Published September 24, 2018
Assistant Clinical Professor Jonathan Manes spearheads an ambitious new project that will look at the ethical and social implications of the use of artificial intelligence, or AI.
Hard decisions about criminal justice are increasingly being turned over to “smart machines” – computer algorithms that analyze vast amounts of data and decide, for example, where to deploy more police patrols.
For non-techies, that raises some issues. Just how do these programs make their decisions? What safeguards are in place to prevent racial and economic bias in gathering and analyzing the information? Who’s watching out for fairness?
Enter an ambitious new project spearheaded by Assistant Clinical Professor Jonathan Manes, who directs the School of Law’s Civil Liberties and Transparency Clinic, and five colleagues in UB’s Computer Science, Industrial Engineering, Architecture, and Media Study departments.
The group has been awarded $25,000 in seed funding for a year-long series of projects looking at the ethical and social implications of this increasing use of artificial intelligence, or AI. The grant is part of the University’s Germination Space program, which aims to foster interdisciplinary research on AI issues.
There’s a widespread idea that the computer is objective, but we’re increasingly aware that the design and implementation of these tools involve questions of judgment and values,” Manes says. “This grant is meant to bring together people who are building AI tools – the computer scientists and engineers – and people who are thinking about how they affect society.
“We want to work in both directions – to build concerns about ethics, fairness and accountability into the tools as they’re developed, and to think about ways to regulate the tools after they’re built. I’m learning from my colleagues in computer science and other technology disciplines about how these systems work and how the law can respond in a way that preserves fairness and accountability.”
The researchers will look specifically at ways machine learning is used in making decisions in the criminal justice system. Manes cites a variety of current uses for this technology: recommending criminal sentences and bail decisions; determining how to allocate police resources geographically, sometimes called “predictive policing”; and processing video to identify suspects and suspicious behaviors.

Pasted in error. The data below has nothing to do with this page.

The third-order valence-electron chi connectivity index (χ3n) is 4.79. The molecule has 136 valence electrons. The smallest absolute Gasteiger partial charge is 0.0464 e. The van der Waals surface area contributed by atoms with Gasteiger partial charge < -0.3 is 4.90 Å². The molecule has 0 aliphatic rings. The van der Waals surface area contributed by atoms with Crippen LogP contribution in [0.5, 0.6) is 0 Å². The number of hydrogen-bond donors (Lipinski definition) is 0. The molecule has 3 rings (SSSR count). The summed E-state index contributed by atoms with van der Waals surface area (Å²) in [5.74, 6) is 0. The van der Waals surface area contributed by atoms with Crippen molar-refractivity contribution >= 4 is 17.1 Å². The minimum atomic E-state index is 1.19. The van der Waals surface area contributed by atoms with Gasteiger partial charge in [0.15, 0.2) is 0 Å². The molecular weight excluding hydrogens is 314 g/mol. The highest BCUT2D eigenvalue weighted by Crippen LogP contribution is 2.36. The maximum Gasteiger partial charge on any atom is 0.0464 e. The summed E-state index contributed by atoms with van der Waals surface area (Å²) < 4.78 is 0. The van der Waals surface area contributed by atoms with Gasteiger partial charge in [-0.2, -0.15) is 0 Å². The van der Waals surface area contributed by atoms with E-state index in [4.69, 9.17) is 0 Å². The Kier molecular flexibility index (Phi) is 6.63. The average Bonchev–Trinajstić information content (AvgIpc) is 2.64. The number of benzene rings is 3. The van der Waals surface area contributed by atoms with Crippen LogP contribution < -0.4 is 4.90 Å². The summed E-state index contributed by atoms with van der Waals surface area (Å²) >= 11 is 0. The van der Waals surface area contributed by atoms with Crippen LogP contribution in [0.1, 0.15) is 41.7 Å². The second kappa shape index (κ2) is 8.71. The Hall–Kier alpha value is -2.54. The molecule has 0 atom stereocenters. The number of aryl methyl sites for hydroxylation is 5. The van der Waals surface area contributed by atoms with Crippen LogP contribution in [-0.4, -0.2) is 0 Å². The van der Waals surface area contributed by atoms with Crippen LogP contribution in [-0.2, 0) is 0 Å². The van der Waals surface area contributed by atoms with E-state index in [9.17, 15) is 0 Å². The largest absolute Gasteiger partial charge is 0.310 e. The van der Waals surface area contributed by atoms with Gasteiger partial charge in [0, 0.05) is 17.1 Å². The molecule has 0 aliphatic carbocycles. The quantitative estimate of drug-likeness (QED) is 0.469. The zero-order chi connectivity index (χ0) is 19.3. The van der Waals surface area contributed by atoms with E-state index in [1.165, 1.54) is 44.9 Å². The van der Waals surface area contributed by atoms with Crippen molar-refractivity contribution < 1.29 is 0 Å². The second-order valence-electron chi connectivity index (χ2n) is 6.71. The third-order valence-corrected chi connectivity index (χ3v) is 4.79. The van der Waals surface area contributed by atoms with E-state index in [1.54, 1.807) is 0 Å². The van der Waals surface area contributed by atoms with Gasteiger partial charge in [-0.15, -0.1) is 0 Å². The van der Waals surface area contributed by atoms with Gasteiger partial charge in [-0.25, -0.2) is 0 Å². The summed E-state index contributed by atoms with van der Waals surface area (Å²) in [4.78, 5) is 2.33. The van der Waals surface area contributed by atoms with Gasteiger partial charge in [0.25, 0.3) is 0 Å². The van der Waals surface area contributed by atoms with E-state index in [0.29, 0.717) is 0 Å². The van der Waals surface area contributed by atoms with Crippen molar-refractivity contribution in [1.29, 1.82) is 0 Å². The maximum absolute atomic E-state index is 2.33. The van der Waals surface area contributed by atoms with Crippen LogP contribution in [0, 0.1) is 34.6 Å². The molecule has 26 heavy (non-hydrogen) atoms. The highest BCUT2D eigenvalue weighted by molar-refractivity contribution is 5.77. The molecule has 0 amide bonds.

Manes and his colleagues Varun Chandola (who is serving as principal investigator on the grant), Michael Bolton, Kenn Joseph, Atri Rudra, and Mark Shepard plan to identify one or two of these technologies and, he says, “tackle them from several different approaches.” He expects the research to result in academic articles, an expansion of his current scholarly output. His recent projects include law review articles on the mismatch between novel police technology and existing legal tools meant to ensure transparency in public policy decisions; one about the concern over criminals “gaming” law enforcement technologies; another focusing on how laws protecting trade secrets impede access to the information that’s necessary to understand and evaluate predictive algorithms.
One concern with using AI in the criminal justice system, he says, is racial and economic bias that can creep into both the data and its interpretation. For example, the data on crime rates might suggest that police patrols should be stepped up in poor neighborhoods; the result could be more arrests in those neighborhoods, producing a feedback loop that disproportionately targets racial minorities or poor people.
And in terms of regulation, Manes says, the law, has some catching up to do. For example, existing Freedom of Information Law protections aren’t much help when they result in the release of documentation or source code that don’t allow researchers to audit how AI tools work in practice.
The collaboration with colleagues across campus may create new legal practice opportunities for student attorneys in Manes’ Civil Liberties and Transparency Clinic. Funds from the grant will support legal efforts to obtain data and information about criminal justice algorithms. This will build on the Clinic’s growing docket of cases at the intersection of law, technology, and criminal justice, which include, for example, the clinic’s recent policy report on the Buffalo Police’s body camera program, and a significant new Freedom of Information Act case with the American Civil Liberties Union and Privacy International that seeks information about the use of computer hacking software by government agents.
True to the School of Law’s commitment to the broad sharing and cross-pollination of ideas, the researchers will organize a speaker series with visits by six experts in “ethical AI” over the academic year, and a major workshop at year-end with an invited speaker and presentations by UB researchers. The funding will also support student research assistantships, including one for a law student to work on legal and policy projects.
Long term, with the support of outside funding, the UB researchers hope to establish an interdisciplinary Center for Ethical AI to continue study on these emerging issues.